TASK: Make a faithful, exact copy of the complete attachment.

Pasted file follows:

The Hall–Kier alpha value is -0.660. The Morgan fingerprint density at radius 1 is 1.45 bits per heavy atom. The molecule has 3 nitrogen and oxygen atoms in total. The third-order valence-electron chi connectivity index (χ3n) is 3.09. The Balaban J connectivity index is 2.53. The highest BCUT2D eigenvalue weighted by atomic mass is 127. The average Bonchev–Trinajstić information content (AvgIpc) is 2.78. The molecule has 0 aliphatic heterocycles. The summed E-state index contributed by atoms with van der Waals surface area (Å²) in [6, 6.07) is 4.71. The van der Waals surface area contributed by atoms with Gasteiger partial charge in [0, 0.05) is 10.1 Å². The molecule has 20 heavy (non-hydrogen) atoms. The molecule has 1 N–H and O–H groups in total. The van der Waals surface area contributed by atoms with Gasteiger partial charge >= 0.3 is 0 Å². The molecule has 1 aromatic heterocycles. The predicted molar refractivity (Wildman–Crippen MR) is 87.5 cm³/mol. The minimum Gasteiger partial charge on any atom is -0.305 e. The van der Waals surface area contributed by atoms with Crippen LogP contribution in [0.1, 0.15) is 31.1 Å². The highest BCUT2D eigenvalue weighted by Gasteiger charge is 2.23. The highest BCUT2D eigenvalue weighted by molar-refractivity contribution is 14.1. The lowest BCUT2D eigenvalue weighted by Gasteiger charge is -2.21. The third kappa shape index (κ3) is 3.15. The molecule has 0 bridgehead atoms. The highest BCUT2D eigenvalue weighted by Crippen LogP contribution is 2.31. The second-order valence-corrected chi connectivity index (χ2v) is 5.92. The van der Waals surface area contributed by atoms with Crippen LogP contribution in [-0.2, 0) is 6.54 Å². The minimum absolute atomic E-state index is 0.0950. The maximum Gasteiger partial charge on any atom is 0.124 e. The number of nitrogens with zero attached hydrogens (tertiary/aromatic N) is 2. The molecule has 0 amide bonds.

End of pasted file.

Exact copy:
The Hall–Kier alpha value is -0.660. The Morgan fingerprint density at radius 1 is 1.45 bits per heavy atom. The molecule has 3 nitrogen and oxygen atoms in total. The third-order valence-electron chi connectivity index (χ3n) is 3.09. The Balaban J connectivity index is 2.53. The highest BCUT2D eigenvalue weighted by atomic mass is 127. The average Bonchev–Trinajstić information content (AvgIpc) is 2.78. The molecule has 0 aliphatic heterocycles. The summed E-state index contributed by atoms with van der Waals surface area (Å²) in [6, 6.07) is 4.71. The van der Waals surface area contributed by atoms with Gasteiger partial charge in [0, 0.05) is 10.1 Å². The molecule has 20 heavy (non-hydrogen) atoms. The molecule has 1 N–H and O–H groups in total. The van der Waals surface area contributed by atoms with Gasteiger partial charge >= 0.3 is 0 Å². The molecule has 1 aromatic heterocycles. The predicted molar refractivity (Wildman–Crippen MR) is 87.5 cm³/mol. The minimum Gasteiger partial charge on any atom is -0.305 e. The van der Waals surface area contributed by atoms with Crippen LogP contribution in [0.1, 0.15) is 31.1 Å². The highest BCUT2D eigenvalue weighted by Gasteiger charge is 2.23. The highest BCUT2D eigenvalue weighted by molar-refractivity contribution is 14.1. The lowest BCUT2D eigenvalue weighted by Gasteiger charge is -2.21. The third kappa shape index (κ3) is 3.15. The molecule has 0 bridgehead atoms. The highest BCUT2D eigenvalue weighted by Crippen LogP contribution is 2.31. The second-order valence-corrected chi connectivity index (χ2v) is 5.92. The van der Waals surface area contributed by atoms with Crippen LogP contribution in [-0.2, 0) is 6.54 Å². The minimum absolute atomic E-state index is 0.0950. The maximum Gasteiger partial charge on any atom is 0.124 e. The number of nitrogens with zero attached hydrogens (tertiary/aromatic N) is 2. The molecule has 0 amide bonds.